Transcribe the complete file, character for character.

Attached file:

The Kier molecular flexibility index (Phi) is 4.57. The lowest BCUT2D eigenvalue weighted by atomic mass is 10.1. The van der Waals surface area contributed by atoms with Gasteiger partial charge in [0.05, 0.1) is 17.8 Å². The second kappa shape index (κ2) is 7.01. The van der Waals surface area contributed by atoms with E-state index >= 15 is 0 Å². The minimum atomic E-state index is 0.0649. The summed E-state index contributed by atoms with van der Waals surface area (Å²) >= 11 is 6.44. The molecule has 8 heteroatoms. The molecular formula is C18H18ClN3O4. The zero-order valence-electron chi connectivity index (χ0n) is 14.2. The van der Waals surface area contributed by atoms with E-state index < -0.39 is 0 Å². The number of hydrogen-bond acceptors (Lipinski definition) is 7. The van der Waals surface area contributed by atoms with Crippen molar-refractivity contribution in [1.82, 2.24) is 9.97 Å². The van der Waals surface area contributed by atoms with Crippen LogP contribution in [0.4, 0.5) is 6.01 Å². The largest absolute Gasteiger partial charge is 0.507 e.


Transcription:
The Kier molecular flexibility index (Phi) is 4.57. The lowest BCUT2D eigenvalue weighted by atomic mass is 10.1. The van der Waals surface area contributed by atoms with Gasteiger partial charge in [0.05, 0.1) is 17.8 Å². The second kappa shape index (κ2) is 7.01. The van der Waals surface area contributed by atoms with E-state index >= 15 is 0 Å². The minimum atomic E-state index is 0.0649. The summed E-state index contributed by atoms with van der Waals surface area (Å²) >= 11 is 6.44. The molecule has 8 heteroatoms. The molecular formula is C18H18ClN3O4. The zero-order valence-electron chi connectivity index (χ0n) is 14.2. The van der Waals surface area contributed by atoms with E-state index < -0.39 is 0 Å². The number of hydrogen-bond acceptors (Lipinski definition) is 7. The van der Waals surface area contributed by atoms with Crippen molar-refractivity contribution in [1.82, 2.24) is 9.97 Å². The van der Waals surface area contributed by atoms with Crippen LogP contribution in [0.4, 0.5) is 6.01 Å². The largest absolute Gasteiger partial charge is 0.507 e.